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Grizwald

Index/Vertex Buffer Management, Materials, Renderstates and Batching

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Ok, here's the scoop. What is the best method of managing all of what is in the title, while reducing the number of vertex buffers, state changes and buffer changes. What is the penalty for locking and switching index buffers vs locking and switching vertex buffers. I have a node with a list of geometry, (stored as indices to the main vertex pool), sorted by a material ID. Is it effectice to run down the list, set the renderstate/material, and render the IB, and repeat that over again (switching the renderstate/material only when needed?) I'm having a hard time with this part of my engine.

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This is a difficult question, because you can not get a "this is right" or "this is wrong" answer. The answer can only be this is worse compared to this one or vice versa and everything depends on your specific environment. I hope you see what I mean.
The best rule is measure everything and create rules for your engine.
Here is my list of rules:

1. Options for reducing or eliminating shader changes:
- Sort
- Use fewer shaders
- Use longer shaders
2. Options for reducing or eliminating constant and texture changes
- Sort
- Change fewer constants / texture atlas
- Use more shaders that don't require constant changes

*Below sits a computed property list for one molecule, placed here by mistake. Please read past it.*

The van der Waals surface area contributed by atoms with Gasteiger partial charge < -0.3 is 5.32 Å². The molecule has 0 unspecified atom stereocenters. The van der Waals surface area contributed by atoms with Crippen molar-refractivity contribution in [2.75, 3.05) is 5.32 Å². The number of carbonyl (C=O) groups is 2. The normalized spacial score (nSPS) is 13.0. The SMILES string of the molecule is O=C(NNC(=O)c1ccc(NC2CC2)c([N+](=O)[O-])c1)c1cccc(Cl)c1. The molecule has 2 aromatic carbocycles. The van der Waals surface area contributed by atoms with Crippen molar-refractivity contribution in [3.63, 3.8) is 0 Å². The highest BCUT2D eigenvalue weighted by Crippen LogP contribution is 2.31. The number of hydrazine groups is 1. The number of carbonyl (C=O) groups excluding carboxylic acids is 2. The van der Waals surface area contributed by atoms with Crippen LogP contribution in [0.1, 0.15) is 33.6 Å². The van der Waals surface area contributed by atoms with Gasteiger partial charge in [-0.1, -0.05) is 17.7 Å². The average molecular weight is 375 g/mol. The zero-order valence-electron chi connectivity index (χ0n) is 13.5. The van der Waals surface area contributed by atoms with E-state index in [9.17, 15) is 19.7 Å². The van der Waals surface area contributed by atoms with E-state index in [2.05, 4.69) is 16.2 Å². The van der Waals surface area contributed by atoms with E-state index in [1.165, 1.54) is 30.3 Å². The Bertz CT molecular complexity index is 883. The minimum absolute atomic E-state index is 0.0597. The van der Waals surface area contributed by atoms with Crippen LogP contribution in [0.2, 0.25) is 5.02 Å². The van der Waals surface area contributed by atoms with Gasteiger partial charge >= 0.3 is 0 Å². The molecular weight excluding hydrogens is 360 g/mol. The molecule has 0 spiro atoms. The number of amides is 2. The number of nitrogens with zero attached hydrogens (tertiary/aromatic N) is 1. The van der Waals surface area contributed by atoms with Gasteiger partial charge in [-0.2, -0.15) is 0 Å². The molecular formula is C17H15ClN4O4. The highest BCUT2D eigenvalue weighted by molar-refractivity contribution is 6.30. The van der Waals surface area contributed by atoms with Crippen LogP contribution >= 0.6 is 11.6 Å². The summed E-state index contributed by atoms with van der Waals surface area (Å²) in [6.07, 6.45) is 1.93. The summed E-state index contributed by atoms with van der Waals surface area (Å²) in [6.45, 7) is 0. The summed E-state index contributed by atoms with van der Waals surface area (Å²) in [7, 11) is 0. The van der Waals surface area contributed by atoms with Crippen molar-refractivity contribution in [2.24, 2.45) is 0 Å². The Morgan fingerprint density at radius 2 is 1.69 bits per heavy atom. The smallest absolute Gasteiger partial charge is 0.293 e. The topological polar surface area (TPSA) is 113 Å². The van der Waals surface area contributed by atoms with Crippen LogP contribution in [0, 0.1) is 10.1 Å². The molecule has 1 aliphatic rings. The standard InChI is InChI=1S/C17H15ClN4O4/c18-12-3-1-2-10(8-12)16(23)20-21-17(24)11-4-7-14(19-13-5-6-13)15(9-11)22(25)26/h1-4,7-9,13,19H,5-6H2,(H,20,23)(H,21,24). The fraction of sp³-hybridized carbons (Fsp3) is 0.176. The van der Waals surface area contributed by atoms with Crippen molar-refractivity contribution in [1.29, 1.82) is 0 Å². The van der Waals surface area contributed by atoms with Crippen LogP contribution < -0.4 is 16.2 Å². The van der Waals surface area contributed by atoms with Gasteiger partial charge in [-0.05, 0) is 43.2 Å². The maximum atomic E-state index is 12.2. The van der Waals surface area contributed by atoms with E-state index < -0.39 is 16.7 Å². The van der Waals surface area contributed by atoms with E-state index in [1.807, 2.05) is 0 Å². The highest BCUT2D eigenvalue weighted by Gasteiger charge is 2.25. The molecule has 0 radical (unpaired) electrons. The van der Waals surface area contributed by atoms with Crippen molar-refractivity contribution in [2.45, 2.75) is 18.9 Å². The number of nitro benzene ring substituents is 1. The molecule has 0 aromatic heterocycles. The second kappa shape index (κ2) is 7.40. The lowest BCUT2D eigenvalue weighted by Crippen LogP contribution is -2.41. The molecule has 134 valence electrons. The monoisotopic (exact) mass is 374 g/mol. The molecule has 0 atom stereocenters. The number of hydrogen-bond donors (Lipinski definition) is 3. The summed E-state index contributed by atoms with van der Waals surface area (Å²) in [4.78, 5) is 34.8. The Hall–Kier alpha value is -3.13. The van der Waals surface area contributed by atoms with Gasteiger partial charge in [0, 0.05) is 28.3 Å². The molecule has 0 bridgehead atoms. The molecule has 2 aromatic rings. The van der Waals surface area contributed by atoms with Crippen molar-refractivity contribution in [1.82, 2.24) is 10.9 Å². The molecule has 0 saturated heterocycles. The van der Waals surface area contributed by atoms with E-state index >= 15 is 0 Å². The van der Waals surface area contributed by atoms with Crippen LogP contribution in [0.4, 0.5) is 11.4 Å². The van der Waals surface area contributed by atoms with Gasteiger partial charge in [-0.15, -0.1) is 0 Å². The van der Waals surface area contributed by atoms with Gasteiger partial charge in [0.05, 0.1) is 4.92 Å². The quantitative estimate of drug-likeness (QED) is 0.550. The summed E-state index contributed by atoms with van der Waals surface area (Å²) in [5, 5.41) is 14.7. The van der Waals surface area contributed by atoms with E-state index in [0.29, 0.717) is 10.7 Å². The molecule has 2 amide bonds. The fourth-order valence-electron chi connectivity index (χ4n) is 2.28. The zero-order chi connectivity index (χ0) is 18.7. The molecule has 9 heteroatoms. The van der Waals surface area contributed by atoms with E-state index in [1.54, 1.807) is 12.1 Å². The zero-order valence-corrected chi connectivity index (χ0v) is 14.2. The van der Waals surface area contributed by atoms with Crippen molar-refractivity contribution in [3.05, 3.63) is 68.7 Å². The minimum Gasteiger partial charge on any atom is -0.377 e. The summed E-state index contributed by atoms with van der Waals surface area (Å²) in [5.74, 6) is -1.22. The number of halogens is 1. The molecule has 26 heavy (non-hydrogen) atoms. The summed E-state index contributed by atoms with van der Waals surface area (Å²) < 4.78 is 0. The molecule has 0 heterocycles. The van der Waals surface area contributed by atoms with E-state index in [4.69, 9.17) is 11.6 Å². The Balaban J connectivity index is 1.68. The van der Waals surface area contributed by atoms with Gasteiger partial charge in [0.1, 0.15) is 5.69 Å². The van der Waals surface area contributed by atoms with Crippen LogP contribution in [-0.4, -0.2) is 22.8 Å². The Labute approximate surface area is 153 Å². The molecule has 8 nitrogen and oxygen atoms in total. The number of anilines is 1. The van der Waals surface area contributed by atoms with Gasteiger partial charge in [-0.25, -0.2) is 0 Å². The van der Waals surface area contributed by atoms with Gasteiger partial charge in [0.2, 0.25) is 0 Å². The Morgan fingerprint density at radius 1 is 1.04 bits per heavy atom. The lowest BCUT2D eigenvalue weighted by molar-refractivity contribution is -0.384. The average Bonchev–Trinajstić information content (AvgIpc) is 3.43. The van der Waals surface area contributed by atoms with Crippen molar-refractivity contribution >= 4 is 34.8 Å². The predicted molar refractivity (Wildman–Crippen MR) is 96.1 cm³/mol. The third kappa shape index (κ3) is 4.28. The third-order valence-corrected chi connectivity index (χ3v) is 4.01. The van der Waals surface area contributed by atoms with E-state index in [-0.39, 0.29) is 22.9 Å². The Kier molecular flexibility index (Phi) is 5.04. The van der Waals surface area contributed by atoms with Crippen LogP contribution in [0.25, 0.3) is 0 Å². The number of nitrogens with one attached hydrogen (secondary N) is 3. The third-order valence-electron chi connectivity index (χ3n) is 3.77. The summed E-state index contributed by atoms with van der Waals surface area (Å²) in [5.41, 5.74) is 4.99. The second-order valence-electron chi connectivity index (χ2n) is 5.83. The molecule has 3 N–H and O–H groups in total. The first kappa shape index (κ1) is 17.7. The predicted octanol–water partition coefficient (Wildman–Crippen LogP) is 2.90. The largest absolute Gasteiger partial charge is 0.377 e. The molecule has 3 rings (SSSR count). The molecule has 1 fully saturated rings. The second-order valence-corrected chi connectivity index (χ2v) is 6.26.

3. Options for reducing or eliminating vertex declaration changes
- Sort
- Use fewer vertex declarations (must be aligned)
4. Options for increasing z-rejects
- Sort
- Generally categorize your geometry (entities, architectural occluders, portals etc.)

No. 1 is worst.

So back to your question.

>>>
What is the penalty for locking and switching index buffers vs locking and switching vertex buffers.
>>>
It depends on your enviroment. You need to measure this in your engine because it depends on more factors I can think of (size of index and vertex buffer / dynamic or static / graphics card / vertex buffer switching (e.g. five vertex buffers per model etc. ...)

>>>
I have a node with a list of geometry, (stored as indices to the main vertex pool), sorted by a material ID. Is it effectice to run down the list, set the renderstate/material, and render the IB, and repeat that over again (switching the renderstate/material only when needed?)
>>>
Again this depends on your measurements. You might follow here my simple list and try to isolate the most expensive changes.
You might use tools like the PIX tool of the DirectX 9 SDK or the HDPerf tool from NVIDIA.

- Wolf




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